- Searching for Signs
The first published German dissertation in the field of gender studies, Bettina Mathes's study is an unusual, innovative, and challenging reading of the Historia of D. Johann Faustus.1 This anonymous work, which first appeared in 1587, has been labeled "one-dimensional, lacking conception, and 'trivial'" (196), of interest to scholars only as the first complete literary manifestation of the Faustus myth. [End Page 648] However, Mathes convinces her reader that much more is at stake in the Historia than a story of temptation without redemption. Both the Historia and Mathes's examination deal with gender relations in the early modern period: "Or, to be exact: [the study] deals with sex, blood, sperm, nutrition, and male fashion; with seeing, touching, smelling, and tasting; with bodies, speech, written language, and guilt; with Christ, Judas, Mephistopheles, and Faust" (9). Mathes's analysis of this broad thematic spectrum is successful largely due to her interdisciplinary approach. She bases her analytic model on Stephen Greenblatt's notion of "cultural poetics," made famous by his Shakespearean Negotiations (1988).
As if to buttress her case for transdisciplinary analyses of early modern texts further, Mathes dedicates the first section of her inquiry to a résumé of cultural politics, gender studies, and literary studies. Her aim is to stress the importance of text and context as an analytic method. Mathes explains that taken in context, "'the' history and the text as a work of art are decentralized, and . . . new cross-connections and points of intersection are created" (19). According to Mathes, a "double gesture" of de- and reconstructing these cultural and textual narratives makes visible "the play of difference" between signs and their meanings (20, 21). For this reason, cultural politics as a method of analytic deconstruction is ideal for studying gender relations, that is, relations based on a difference "that makes possible the intelligibility of identity and body" (27). The intention of Faustian Negotiations, then, is not only to illustrate how gender as a category of analysis highlights a textual and cultural "play of difference." Mathes's "search for signs" (9) also proves that cultural poetics and gender can help today's scholar better understand the interrelationship between cultural signs and their meanings. These new connections yield complex new readings of early modern texts, most notably the Historia.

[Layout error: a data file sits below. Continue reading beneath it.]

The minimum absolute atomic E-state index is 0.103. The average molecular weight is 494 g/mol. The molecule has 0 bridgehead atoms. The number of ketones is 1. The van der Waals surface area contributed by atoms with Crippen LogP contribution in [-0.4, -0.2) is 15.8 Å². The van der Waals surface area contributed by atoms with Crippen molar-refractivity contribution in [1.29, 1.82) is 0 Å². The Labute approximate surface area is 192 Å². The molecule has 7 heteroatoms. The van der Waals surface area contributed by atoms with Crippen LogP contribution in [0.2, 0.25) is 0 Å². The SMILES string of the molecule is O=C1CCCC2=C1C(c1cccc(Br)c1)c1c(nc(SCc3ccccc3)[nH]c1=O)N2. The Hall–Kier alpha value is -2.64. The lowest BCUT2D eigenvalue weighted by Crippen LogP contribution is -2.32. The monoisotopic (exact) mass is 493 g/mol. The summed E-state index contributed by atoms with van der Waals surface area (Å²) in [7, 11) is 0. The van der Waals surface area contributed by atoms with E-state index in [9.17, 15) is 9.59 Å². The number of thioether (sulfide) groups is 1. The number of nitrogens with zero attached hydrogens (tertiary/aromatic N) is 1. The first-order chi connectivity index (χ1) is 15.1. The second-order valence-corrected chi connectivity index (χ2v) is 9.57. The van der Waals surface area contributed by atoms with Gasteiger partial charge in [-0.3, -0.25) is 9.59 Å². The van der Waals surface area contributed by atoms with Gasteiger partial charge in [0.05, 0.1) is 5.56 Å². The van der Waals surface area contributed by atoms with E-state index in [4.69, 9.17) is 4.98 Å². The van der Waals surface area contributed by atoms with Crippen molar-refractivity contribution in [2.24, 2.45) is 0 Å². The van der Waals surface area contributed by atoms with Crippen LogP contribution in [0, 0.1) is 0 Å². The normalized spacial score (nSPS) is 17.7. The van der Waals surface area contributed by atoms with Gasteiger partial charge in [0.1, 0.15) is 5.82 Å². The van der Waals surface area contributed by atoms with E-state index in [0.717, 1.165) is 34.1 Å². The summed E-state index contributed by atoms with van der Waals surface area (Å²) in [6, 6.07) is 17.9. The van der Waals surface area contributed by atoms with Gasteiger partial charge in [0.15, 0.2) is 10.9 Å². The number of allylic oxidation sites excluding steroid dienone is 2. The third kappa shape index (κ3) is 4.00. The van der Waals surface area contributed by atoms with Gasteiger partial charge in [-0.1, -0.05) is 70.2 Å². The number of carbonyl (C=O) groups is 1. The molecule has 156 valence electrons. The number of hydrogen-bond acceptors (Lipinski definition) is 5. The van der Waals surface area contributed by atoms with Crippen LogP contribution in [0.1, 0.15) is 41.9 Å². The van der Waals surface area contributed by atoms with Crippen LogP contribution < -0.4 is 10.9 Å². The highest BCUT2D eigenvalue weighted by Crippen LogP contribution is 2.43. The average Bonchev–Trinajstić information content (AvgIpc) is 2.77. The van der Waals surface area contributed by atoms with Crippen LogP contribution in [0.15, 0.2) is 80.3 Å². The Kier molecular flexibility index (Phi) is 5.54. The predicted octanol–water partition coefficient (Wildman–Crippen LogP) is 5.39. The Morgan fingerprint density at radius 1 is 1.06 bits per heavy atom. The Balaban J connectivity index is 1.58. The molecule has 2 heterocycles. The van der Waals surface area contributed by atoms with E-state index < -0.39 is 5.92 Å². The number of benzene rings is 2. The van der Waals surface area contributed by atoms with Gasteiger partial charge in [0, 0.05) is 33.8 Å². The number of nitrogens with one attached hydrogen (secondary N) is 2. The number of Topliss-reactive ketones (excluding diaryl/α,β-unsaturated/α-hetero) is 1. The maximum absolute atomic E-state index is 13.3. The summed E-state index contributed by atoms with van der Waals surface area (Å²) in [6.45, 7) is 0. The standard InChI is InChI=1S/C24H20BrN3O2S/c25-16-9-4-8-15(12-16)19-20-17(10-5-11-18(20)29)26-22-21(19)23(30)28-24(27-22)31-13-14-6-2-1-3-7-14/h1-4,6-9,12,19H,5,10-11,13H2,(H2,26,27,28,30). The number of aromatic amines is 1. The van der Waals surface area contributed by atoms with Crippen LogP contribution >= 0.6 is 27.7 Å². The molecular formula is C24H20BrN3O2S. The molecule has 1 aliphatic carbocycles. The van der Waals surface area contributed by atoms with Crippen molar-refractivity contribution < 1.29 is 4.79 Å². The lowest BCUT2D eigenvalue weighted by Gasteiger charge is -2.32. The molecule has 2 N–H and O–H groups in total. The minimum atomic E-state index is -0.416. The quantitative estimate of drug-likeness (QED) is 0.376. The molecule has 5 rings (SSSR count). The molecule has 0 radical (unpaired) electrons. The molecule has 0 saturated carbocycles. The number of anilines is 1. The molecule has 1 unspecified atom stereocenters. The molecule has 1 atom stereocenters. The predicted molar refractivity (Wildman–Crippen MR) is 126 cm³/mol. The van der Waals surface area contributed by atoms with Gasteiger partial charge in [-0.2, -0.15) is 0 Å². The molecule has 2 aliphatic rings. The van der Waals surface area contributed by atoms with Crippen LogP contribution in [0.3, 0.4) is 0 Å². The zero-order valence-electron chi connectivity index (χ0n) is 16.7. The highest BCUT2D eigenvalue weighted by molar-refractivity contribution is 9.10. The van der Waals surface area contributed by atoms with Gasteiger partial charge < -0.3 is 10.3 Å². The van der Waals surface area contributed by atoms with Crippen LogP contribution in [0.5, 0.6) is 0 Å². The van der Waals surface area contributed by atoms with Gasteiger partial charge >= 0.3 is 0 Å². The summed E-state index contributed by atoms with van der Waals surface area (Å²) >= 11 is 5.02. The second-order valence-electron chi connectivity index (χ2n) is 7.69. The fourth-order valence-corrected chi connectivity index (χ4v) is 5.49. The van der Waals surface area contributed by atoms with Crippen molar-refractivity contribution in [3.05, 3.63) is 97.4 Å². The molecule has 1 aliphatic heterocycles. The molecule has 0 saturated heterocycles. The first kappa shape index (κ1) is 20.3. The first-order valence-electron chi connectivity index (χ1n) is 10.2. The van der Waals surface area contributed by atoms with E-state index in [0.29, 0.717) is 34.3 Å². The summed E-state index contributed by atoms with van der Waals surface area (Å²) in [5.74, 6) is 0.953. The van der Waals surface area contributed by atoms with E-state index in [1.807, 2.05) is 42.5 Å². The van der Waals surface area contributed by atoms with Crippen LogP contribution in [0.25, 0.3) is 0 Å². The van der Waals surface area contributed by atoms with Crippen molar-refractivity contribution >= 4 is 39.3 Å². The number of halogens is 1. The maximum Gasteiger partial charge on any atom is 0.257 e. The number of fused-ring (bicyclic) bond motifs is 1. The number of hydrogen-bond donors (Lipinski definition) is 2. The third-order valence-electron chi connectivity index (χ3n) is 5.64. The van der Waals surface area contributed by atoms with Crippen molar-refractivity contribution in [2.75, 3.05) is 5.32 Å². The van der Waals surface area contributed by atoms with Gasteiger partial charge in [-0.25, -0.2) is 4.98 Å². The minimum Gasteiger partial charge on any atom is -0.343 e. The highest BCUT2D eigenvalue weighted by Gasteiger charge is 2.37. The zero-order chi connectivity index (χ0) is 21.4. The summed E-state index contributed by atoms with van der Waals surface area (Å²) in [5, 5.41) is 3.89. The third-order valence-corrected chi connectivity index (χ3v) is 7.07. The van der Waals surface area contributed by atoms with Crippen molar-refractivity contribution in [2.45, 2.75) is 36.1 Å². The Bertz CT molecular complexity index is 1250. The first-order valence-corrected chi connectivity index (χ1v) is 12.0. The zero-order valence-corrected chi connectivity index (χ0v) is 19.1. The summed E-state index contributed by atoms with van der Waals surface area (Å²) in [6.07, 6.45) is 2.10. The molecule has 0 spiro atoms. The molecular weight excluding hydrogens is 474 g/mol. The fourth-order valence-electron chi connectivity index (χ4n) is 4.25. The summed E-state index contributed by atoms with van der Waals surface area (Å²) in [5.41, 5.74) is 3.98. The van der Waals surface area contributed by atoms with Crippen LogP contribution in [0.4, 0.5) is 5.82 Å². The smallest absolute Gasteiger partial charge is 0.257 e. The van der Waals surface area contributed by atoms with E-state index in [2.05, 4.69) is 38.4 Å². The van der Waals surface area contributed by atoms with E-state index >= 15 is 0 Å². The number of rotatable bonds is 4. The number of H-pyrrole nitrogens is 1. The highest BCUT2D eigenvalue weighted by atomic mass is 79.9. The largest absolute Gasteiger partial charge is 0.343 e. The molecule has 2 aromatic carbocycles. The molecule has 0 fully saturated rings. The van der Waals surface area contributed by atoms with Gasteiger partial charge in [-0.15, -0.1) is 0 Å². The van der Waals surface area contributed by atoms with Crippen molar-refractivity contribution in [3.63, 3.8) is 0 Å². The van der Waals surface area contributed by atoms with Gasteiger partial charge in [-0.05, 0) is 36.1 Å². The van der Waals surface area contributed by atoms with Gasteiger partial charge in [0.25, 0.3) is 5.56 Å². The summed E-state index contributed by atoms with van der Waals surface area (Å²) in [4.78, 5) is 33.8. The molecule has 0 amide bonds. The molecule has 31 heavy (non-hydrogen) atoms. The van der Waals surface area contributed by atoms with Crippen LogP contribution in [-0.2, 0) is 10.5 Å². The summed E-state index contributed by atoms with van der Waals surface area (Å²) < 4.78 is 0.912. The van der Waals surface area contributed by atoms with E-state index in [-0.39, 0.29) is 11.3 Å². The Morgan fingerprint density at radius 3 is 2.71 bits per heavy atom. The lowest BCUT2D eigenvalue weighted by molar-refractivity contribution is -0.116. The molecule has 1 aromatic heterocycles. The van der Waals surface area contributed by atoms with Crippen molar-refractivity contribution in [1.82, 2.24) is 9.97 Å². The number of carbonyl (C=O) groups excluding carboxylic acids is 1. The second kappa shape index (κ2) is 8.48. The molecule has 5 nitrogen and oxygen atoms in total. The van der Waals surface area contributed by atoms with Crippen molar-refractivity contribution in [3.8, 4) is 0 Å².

For Faustian Negotiations Mathes has "chosen three social and cultural constructs which play an important role in the Historia, and which are dealt with equally throughout the [Faustus] text. These are 'Body,' 'Visuality,' and 'Guilt'" (40), to which Mathes devotes one chapter each. The first, "Body," offers the reader an analysis of the feared "masculine fate" (40) that could befall the male not only in the early modern period but also in the twenty-first century: "im/potency" (chap. 1, sec. 1). Today's success story of Viagra and the potency potions of the early modern period both evidence the importance attached by Western society to male sexual potency and the (male) fear of becoming impotent. Mathes shows that the penis was (and is) a fragile and uncontrollable organ (54) and that the attention paid to male genitals in fashion, in the visual arts, in medical texts, and in the Historia reflects the preoccupation of early modern society with male "im/potency." The [End Page 649] unlimited sexual potency that Faust derives from his pact with Mephistopheles serves as a "phallic-pornographic fantasy of the masculine body [as an ever-erect, ever-potent member]" (64). So as not to "biologize" the phallus, Faust's masculinity (i.e., penis) is "buffered" by constructions of the phallic other, represented not just by women but also by other models of masculinity such as the castrated Eunuch and the "over-sexed" Turk (70-75).
In "Visuality," the focus shifts from sexual to "visual" potency. Beginning with an analysis of the "gaze" and the "glance," Mathes sets out to "more closely determine Faust's gaze with respect to both his subject and...